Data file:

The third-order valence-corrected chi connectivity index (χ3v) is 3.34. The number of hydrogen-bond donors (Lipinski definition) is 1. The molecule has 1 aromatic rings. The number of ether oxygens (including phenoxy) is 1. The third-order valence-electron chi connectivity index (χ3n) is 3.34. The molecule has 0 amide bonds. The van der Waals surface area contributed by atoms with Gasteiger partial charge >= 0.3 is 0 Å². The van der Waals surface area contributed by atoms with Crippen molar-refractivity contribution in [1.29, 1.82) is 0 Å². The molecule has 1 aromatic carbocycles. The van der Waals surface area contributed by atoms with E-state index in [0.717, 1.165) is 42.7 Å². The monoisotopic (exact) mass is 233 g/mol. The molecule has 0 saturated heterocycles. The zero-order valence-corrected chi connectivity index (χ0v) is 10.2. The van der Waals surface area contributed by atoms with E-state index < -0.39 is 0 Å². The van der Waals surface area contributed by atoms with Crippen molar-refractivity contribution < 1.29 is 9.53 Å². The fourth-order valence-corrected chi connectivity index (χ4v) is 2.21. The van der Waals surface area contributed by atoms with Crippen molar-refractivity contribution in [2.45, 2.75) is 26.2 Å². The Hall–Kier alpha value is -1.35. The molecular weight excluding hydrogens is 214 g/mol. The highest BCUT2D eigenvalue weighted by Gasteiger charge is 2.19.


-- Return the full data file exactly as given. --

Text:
The third-order valence-corrected chi connectivity index (χ3v) is 3.34. The number of hydrogen-bond donors (Lipinski definition) is 1. The molecule has 1 aromatic rings. The number of ether oxygens (including phenoxy) is 1. The third-order valence-electron chi connectivity index (χ3n) is 3.34. The molecule has 0 amide bonds. The van der Waals surface area contributed by atoms with Gasteiger partial charge >= 0.3 is 0 Å². The van der Waals surface area contributed by atoms with Crippen molar-refractivity contribution in [1.29, 1.82) is 0 Å². The molecule has 1 aromatic carbocycles. The van der Waals surface area contributed by atoms with E-state index in [0.717, 1.165) is 42.7 Å². The monoisotopic (exact) mass is 233 g/mol. The molecule has 0 saturated heterocycles. The zero-order valence-corrected chi connectivity index (χ0v) is 10.2. The van der Waals surface area contributed by atoms with E-state index < -0.39 is 0 Å². The van der Waals surface area contributed by atoms with Crippen molar-refractivity contribution < 1.29 is 9.53 Å². The fourth-order valence-corrected chi connectivity index (χ4v) is 2.21. The van der Waals surface area contributed by atoms with Crippen molar-refractivity contribution in [2.45, 2.75) is 26.2 Å². The Hall–Kier alpha value is -1.35. The molecular weight excluding hydrogens is 214 g/mol. The highest BCUT2D eigenvalue weighted by Gasteiger charge is 2.19.